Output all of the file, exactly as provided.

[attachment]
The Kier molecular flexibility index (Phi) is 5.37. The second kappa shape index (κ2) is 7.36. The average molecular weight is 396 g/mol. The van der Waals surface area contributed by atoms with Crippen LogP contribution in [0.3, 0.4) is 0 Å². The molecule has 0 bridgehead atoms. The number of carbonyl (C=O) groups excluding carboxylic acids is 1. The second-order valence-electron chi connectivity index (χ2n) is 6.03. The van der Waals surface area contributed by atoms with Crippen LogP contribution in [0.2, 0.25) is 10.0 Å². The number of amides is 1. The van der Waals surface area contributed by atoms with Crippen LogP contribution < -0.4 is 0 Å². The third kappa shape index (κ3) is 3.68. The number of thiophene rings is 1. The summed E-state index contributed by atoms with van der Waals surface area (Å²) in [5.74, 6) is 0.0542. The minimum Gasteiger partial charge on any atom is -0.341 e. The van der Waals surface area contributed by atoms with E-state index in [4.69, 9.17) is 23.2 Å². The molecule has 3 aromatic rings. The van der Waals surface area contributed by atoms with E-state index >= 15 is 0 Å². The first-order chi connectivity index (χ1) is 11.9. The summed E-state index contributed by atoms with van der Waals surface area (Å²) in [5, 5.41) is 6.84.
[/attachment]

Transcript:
The Kier molecular flexibility index (Phi) is 5.37. The second kappa shape index (κ2) is 7.36. The average molecular weight is 396 g/mol. The van der Waals surface area contributed by atoms with Crippen LogP contribution in [0.3, 0.4) is 0 Å². The molecule has 0 bridgehead atoms. The number of carbonyl (C=O) groups excluding carboxylic acids is 1. The second-order valence-electron chi connectivity index (χ2n) is 6.03. The van der Waals surface area contributed by atoms with Crippen LogP contribution in [0.2, 0.25) is 10.0 Å². The number of amides is 1. The van der Waals surface area contributed by atoms with Crippen LogP contribution < -0.4 is 0 Å². The third kappa shape index (κ3) is 3.68. The number of thiophene rings is 1. The summed E-state index contributed by atoms with van der Waals surface area (Å²) in [5.74, 6) is 0.0542. The minimum Gasteiger partial charge on any atom is -0.341 e. The van der Waals surface area contributed by atoms with E-state index in [4.69, 9.17) is 23.2 Å². The molecule has 3 aromatic rings. The van der Waals surface area contributed by atoms with E-state index >= 15 is 0 Å². The first-order chi connectivity index (χ1) is 11.9. The summed E-state index contributed by atoms with van der Waals surface area (Å²) in [5, 5.41) is 6.84.